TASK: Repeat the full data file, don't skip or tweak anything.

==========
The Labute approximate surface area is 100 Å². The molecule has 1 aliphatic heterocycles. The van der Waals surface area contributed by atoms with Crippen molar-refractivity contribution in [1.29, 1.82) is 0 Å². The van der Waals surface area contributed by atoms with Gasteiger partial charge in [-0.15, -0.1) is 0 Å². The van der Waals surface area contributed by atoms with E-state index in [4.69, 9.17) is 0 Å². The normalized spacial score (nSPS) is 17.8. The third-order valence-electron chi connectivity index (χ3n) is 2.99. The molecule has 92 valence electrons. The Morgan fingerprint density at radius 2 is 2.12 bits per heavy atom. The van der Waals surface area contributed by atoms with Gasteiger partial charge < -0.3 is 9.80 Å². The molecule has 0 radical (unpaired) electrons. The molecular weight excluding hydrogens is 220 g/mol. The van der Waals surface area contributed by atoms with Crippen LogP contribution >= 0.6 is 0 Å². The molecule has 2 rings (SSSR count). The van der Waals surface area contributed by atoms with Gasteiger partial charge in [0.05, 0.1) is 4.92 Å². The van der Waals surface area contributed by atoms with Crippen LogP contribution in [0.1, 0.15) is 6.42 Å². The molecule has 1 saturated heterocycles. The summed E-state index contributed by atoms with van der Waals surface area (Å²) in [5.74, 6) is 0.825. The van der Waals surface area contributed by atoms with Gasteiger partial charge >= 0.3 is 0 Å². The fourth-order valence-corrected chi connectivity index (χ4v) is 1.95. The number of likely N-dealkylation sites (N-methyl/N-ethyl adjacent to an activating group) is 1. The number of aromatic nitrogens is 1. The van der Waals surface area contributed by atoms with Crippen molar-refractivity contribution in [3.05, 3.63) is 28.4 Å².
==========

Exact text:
The Labute approximate surface area is 100 Å². The molecule has 1 aliphatic heterocycles. The van der Waals surface area contributed by atoms with Crippen molar-refractivity contribution in [1.29, 1.82) is 0 Å². The van der Waals surface area contributed by atoms with Gasteiger partial charge in [-0.15, -0.1) is 0 Å². The van der Waals surface area contributed by atoms with E-state index in [4.69, 9.17) is 0 Å². The normalized spacial score (nSPS) is 17.8. The third-order valence-electron chi connectivity index (χ3n) is 2.99. The molecule has 92 valence electrons. The Morgan fingerprint density at radius 2 is 2.12 bits per heavy atom. The van der Waals surface area contributed by atoms with Gasteiger partial charge < -0.3 is 9.80 Å². The molecule has 0 radical (unpaired) electrons. The molecular weight excluding hydrogens is 220 g/mol. The van der Waals surface area contributed by atoms with Crippen LogP contribution >= 0.6 is 0 Å². The molecule has 2 rings (SSSR count). The van der Waals surface area contributed by atoms with Gasteiger partial charge in [0.05, 0.1) is 4.92 Å². The van der Waals surface area contributed by atoms with Crippen LogP contribution in [0.1, 0.15) is 6.42 Å². The molecule has 1 saturated heterocycles. The summed E-state index contributed by atoms with van der Waals surface area (Å²) in [5.74, 6) is 0.825. The van der Waals surface area contributed by atoms with Gasteiger partial charge >= 0.3 is 0 Å². The fourth-order valence-corrected chi connectivity index (χ4v) is 1.95. The number of likely N-dealkylation sites (N-methyl/N-ethyl adjacent to an activating group) is 1. The number of aromatic nitrogens is 1. The van der Waals surface area contributed by atoms with Crippen molar-refractivity contribution in [3.05, 3.63) is 28.4 Å².